General pathologists usually do not have the opportunity to receive and study specimens from patients with Coats' disease. Even ophthalmic pathologists rarely receive an enucleated eye because of Coats' disease. Ophthalmologists usually diagnose the disease in its earlier stages, enabling them to save the globe and even useful vision in most of the cases [13].

The diagnosis of Coats' disease and the exclusion of unilateral retinoblastoma in this particular case was made on clinical grounds and confirmed by histopathological evaluation. Although there are more conservative treatments to Coats' disease, enucleation is still indicated in cases with extensive exudative retinal detachment and secondary neovascular glaucoma [14]. The patient herein described presented as stage 4 of Coat's disease where treatments modalities other than enucleation were not effective.

Coats' disease is the second most common cause of pseudoretinoblastoma [15], being responsible for approximately 7% of the enucleations where the clinical diagnosis was retinoblastoma [16]. Thus, It is crucial for the pathologist to be familiar with the histopathological features of Coats' disease in order to differentiate it from retinoblastoma. The prognosis differs considerably from one disease to the other. Coats' disease has no associations with any systemic abnormalities. The patient is considered cured once the ocular manifestations are controlled and systemic treatment is unnecessary [4]. A misdiagnosis of retinoblastoma can submit a child to the potential risks and side effects of chemotherapy. On the other hand, retinoblastoma is a malignancy with a high mortality rate when not properly diagnosed and treated [17].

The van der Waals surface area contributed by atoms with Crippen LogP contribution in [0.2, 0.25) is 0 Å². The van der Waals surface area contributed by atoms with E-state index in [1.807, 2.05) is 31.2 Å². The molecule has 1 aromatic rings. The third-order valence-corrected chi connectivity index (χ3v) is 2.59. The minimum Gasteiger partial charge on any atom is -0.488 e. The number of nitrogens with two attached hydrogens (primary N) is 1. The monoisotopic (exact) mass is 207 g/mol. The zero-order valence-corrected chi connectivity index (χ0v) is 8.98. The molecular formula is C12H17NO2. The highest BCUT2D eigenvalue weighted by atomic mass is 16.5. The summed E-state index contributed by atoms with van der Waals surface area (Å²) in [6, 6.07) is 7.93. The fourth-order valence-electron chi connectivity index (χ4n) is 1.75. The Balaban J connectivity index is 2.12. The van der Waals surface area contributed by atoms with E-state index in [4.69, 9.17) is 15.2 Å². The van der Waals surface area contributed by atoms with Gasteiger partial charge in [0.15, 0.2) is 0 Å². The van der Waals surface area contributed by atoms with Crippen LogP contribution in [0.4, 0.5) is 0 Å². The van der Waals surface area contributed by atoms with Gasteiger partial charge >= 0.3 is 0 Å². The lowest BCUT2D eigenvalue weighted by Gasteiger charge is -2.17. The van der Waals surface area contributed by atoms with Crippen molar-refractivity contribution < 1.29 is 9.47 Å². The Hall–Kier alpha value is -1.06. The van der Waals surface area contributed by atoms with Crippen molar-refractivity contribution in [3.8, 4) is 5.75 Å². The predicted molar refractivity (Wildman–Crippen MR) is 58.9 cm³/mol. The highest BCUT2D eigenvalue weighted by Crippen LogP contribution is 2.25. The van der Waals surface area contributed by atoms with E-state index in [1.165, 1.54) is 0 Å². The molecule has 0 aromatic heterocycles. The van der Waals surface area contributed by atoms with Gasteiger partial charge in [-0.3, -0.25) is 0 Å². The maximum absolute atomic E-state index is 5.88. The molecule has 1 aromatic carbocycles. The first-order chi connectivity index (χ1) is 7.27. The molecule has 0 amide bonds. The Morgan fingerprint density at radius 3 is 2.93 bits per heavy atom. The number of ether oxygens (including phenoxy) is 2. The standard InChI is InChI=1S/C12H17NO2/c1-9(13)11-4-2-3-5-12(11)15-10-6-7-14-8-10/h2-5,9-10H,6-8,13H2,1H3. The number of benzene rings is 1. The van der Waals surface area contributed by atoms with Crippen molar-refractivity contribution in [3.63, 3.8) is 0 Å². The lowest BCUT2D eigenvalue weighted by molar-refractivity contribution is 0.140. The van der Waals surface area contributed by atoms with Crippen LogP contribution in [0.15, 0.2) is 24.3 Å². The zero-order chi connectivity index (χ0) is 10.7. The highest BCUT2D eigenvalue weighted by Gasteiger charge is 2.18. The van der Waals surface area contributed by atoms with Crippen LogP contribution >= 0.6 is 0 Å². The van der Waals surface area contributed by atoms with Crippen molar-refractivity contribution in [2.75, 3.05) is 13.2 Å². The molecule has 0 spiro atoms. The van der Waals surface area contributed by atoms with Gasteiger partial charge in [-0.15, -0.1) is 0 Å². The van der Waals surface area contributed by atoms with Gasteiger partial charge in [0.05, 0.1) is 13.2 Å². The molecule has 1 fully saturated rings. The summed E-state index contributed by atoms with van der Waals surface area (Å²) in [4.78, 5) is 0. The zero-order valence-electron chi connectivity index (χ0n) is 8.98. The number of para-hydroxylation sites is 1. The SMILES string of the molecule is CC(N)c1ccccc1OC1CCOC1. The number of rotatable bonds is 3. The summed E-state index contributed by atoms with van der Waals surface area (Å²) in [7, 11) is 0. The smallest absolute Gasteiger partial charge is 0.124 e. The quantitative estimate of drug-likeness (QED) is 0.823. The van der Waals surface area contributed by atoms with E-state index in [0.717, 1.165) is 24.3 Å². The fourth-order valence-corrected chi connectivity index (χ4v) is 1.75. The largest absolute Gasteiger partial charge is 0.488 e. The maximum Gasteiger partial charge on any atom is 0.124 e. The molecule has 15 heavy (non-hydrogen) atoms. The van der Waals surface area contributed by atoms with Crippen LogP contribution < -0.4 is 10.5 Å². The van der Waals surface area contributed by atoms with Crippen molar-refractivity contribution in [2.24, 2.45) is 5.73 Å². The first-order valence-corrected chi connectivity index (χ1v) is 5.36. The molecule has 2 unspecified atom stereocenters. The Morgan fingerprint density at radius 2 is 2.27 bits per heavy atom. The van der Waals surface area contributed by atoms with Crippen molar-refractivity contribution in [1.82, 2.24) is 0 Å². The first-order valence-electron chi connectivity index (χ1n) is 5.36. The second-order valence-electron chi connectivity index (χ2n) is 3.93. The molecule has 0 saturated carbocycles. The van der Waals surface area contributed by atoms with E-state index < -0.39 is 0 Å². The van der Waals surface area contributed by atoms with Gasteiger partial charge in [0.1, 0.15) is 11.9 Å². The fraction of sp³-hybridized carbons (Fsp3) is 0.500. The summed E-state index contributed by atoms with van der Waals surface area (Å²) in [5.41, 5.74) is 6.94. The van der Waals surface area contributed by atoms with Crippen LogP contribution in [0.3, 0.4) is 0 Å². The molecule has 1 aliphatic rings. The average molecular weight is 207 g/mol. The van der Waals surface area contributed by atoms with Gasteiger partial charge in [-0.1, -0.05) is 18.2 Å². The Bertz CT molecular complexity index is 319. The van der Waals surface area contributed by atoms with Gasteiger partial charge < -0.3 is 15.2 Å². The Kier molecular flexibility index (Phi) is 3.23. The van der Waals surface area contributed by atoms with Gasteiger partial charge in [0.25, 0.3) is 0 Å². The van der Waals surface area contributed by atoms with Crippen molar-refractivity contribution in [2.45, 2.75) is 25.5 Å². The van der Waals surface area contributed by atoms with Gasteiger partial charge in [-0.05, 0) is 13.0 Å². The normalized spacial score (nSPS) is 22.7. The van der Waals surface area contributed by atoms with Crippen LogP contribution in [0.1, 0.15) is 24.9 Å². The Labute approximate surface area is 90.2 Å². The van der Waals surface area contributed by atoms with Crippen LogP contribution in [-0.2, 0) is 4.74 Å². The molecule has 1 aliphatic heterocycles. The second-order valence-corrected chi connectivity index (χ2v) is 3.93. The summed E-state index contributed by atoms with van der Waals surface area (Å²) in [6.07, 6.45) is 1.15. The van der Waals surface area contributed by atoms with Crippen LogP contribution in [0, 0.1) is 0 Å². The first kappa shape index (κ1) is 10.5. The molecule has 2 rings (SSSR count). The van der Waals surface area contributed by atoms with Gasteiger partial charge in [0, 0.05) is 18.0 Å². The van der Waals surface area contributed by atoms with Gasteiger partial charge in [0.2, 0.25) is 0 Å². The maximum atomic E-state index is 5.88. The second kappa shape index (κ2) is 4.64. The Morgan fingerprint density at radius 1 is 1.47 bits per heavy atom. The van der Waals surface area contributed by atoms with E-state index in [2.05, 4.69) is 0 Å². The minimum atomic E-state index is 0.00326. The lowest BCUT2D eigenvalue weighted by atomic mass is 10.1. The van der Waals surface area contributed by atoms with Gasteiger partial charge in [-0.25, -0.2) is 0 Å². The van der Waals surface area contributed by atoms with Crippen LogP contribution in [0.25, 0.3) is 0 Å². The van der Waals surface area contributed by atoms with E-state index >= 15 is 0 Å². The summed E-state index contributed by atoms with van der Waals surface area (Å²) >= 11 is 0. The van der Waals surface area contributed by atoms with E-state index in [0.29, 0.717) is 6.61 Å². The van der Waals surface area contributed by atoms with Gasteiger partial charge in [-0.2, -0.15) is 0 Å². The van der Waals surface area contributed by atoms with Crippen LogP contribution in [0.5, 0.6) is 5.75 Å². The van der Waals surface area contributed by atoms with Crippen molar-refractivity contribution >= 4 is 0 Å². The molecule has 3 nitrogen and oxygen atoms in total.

In summary, our report aims to document and illustrate the histopathological features of Coats' disease in a four year-old girl and to highlight the importance of establishing the correct differential diagnosis.